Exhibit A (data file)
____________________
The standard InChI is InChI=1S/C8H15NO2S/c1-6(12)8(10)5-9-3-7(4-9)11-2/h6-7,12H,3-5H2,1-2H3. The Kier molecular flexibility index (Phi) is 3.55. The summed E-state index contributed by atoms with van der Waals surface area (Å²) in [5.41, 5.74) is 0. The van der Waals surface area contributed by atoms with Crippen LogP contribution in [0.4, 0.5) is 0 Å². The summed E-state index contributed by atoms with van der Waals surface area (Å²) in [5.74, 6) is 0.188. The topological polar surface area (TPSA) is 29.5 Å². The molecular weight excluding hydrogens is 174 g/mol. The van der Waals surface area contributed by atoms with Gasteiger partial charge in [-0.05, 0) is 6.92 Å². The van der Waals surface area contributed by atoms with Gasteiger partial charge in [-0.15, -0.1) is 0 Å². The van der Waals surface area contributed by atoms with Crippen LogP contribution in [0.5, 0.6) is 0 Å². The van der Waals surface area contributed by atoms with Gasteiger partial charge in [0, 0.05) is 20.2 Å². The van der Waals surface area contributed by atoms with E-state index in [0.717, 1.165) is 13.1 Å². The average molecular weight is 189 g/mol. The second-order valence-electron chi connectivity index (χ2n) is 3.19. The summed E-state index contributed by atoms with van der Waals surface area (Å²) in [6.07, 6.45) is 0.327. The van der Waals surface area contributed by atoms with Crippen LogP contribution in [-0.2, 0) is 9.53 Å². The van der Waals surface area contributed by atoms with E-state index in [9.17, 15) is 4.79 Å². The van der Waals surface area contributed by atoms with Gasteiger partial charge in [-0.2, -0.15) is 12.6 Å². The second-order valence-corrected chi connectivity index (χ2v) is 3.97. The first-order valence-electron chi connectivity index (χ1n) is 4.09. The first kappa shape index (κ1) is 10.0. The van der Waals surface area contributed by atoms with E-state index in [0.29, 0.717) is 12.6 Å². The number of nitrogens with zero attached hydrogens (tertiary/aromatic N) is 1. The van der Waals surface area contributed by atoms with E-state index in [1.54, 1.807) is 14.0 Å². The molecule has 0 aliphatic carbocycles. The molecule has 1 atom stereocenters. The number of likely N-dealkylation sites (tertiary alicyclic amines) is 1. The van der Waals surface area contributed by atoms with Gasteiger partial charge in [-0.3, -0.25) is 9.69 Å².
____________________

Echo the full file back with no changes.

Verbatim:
The standard InChI is InChI=1S/C8H15NO2S/c1-6(12)8(10)5-9-3-7(4-9)11-2/h6-7,12H,3-5H2,1-2H3. The Kier molecular flexibility index (Phi) is 3.55. The summed E-state index contributed by atoms with van der Waals surface area (Å²) in [5.41, 5.74) is 0. The van der Waals surface area contributed by atoms with Crippen LogP contribution in [0.4, 0.5) is 0 Å². The summed E-state index contributed by atoms with van der Waals surface area (Å²) in [5.74, 6) is 0.188. The topological polar surface area (TPSA) is 29.5 Å². The molecular weight excluding hydrogens is 174 g/mol. The van der Waals surface area contributed by atoms with Gasteiger partial charge in [-0.05, 0) is 6.92 Å². The van der Waals surface area contributed by atoms with Gasteiger partial charge in [-0.15, -0.1) is 0 Å². The van der Waals surface area contributed by atoms with Crippen LogP contribution in [0.5, 0.6) is 0 Å². The van der Waals surface area contributed by atoms with Gasteiger partial charge in [0, 0.05) is 20.2 Å². The van der Waals surface area contributed by atoms with E-state index in [0.717, 1.165) is 13.1 Å². The average molecular weight is 189 g/mol. The second-order valence-electron chi connectivity index (χ2n) is 3.19. The summed E-state index contributed by atoms with van der Waals surface area (Å²) in [6.07, 6.45) is 0.327. The van der Waals surface area contributed by atoms with Crippen LogP contribution in [-0.2, 0) is 9.53 Å². The van der Waals surface area contributed by atoms with E-state index in [9.17, 15) is 4.79 Å². The van der Waals surface area contributed by atoms with Gasteiger partial charge in [-0.2, -0.15) is 12.6 Å². The second-order valence-corrected chi connectivity index (χ2v) is 3.97. The first-order valence-electron chi connectivity index (χ1n) is 4.09. The first kappa shape index (κ1) is 10.0. The van der Waals surface area contributed by atoms with E-state index in [0.29, 0.717) is 12.6 Å². The number of nitrogens with zero attached hydrogens (tertiary/aromatic N) is 1. The van der Waals surface area contributed by atoms with E-state index in [1.54, 1.807) is 14.0 Å². The molecule has 0 aliphatic carbocycles. The molecule has 1 atom stereocenters. The number of likely N-dealkylation sites (tertiary alicyclic amines) is 1. The van der Waals surface area contributed by atoms with Gasteiger partial charge in [-0.3, -0.25) is 9.69 Å².